Yesterday was Day 44 of my year of living sober.
It was a Saturday—Christmas Eve.
On Christmas Eve I took this photo of my daughter, Honey Rose. You can see at the bottom of the frame a copy of one of Joseph Campbell’s books. Honey often takes other books by other authors out of my less and less well-ordered shelf but she seems particularly drawn to Campbell, much in the same way I was some twenty-odd years ago: repeatedly.
The book Honey most often carefully places on the floor, at the feet of my swivel desk chair, is Pathways To Bliss, a gift from my wife for my birthday two years ago. Pathways To Bliss has a few dog ears but is by no means as well read as my copy of Campbell’s perhaps most famous work, The Hero With A Thousand Faces.
But J.C. is not only one of my favourite authors he is also one of my favourite speakers. Thanks to The Power of Myth television interviews he did with Bill Moyers I have been able to enjoy Campbell’s eloquence directly from the comparative mythologists mouth. Well, almost directly.
One famous saying attributed to Campbell is “follow your bliss” and whether we know it or not, Campbell has either directly or indirectly influenced most people alive today; if you’ve ever heard of a movie called Star Wars you have benefited from some of Campbell’s work, lifetime study and investigation into the reoccurring themes expressed across cultures in myth and religion.
Campbell knew better than anyone how the religions and mythologies of diverse people’s all share symbols of sometimes varying appearance but always relatable—often identical—meaning; the names in our stories may change but the path we tread from birth to death is greatly shared.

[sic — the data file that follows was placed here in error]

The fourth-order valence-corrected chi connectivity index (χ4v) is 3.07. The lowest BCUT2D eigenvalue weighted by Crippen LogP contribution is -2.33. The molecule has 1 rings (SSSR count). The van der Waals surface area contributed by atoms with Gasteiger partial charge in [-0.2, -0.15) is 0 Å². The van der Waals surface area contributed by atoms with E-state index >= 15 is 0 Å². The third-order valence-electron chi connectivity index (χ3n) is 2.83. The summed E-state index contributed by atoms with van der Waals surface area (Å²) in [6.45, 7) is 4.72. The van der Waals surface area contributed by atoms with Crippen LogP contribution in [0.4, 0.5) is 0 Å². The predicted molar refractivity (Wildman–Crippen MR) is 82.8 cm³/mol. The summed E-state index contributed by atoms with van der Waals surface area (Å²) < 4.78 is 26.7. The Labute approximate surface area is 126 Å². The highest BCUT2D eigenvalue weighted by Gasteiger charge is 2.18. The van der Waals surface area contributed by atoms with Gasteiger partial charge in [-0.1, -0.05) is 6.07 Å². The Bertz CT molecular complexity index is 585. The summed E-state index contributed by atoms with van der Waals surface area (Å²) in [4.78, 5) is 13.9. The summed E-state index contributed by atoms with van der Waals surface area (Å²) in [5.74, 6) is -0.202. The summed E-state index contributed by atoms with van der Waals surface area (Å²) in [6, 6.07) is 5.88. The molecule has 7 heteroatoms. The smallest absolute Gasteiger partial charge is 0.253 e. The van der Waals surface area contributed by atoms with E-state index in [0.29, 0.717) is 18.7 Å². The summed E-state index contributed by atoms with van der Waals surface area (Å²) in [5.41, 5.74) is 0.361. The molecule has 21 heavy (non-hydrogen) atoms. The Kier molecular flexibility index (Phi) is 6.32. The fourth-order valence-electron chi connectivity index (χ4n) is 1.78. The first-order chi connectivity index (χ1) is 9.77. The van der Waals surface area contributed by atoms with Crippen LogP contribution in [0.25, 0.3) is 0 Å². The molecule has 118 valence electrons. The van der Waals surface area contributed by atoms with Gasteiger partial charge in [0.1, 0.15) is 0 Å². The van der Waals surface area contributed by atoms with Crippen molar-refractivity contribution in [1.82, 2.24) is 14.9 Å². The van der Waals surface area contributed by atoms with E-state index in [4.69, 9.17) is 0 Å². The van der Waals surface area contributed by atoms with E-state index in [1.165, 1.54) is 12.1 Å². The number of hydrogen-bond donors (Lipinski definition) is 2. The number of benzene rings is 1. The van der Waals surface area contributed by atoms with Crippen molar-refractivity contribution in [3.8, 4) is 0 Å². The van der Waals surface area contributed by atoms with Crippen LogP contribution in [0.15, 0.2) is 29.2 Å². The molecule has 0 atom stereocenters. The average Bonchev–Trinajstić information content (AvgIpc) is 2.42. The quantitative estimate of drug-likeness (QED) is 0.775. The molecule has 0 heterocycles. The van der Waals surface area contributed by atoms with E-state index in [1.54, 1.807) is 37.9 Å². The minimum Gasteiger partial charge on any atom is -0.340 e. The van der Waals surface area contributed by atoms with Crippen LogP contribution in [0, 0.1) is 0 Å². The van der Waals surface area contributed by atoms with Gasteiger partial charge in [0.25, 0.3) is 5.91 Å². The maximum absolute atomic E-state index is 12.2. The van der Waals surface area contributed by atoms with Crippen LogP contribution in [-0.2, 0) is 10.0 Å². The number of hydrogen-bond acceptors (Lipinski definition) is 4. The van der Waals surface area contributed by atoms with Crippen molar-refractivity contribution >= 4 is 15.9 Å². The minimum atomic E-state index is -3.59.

Campbell focussed a great deal on something he described as ‘the Hero’s Journey’. He was fascinated by the stages any individual encounters when making a major change or encountering an unexpected life-challenge. While I have not yet mapped out what I might expect with the rest of my Year Of Living Sober, I imagine I will be able to identify the stages Campbell first described in his seminal (always wanted to use that word) book, The Hero With a Thousand Faces.
The ‘Hero’s Journey’ of a man choosing not to drink for a year might include these basic stages inspired by Campbell’s analysis:
1) Normal World: In which a man thought nothing of drinking alcohol everyday. Generally not to the point of wild drunkenness but more than he knew was healthy.
2) Departure: After a series of excruciating migraines this man begins thinking it is time to make a change in his drinking habits. After an especially painful post-wedding (not his own, fortunately) bout of heavy drinking, and the subsequent blinding migraine, he vows to go a full year without drinking alcohol
3) Initiation: The man’s resolve is tested by everything from seasonal celebrations (Christmas/New Years) to the temptation to mark the birth of his second child with a single glass of Champagne. Other challenges come from within, when the would be hero doubts his own intentions, citing his need to keep a public blog about his endeavour as proof of his own egomania and narcissistic tendency. Searching within for the part of his self which embraces change and fears not judgement from the world, the hero continues on his adventure with the aid of helpful allies (his wife; his parents-in-law; a few understanding friends) and reaches his goal of 365 days without a stiff drink.
4) Return: Having accomplished his goal, the hero learns that it was only part of what the universe had conspired to ‘teach’ him; living now with the realization life can be more than a pint of cold beer with mates, or a bottle of wine alone with a David Lynch DVD, the hero brings a new moderation to his ‘new’ normal life, secure in the knowledge when it comes to booze he can take it or leave it: the important thing is he knows he always has a choice, and one he has the self-discipline to employ.
Campbell broke the hero’s journey down into more stages than these four but hopefully this gives a basic idea of what he was on about.
After Campbell, Christopher Vogler continued helping writers like me (and anyone interested in the art of great storytelling) to understand the nuances of mythic structure, in his book ‘The Writer’s Journey’. If you are lucky enough to get anything by Campbell or a copy of Vogler’s book this Christmas, and you know nothing of either’s work, you are in for a real treat.
And some kind of journey.
Little Booze Joke 44:
A one-eyed monster walks into a bar and the barman says, “Eye.”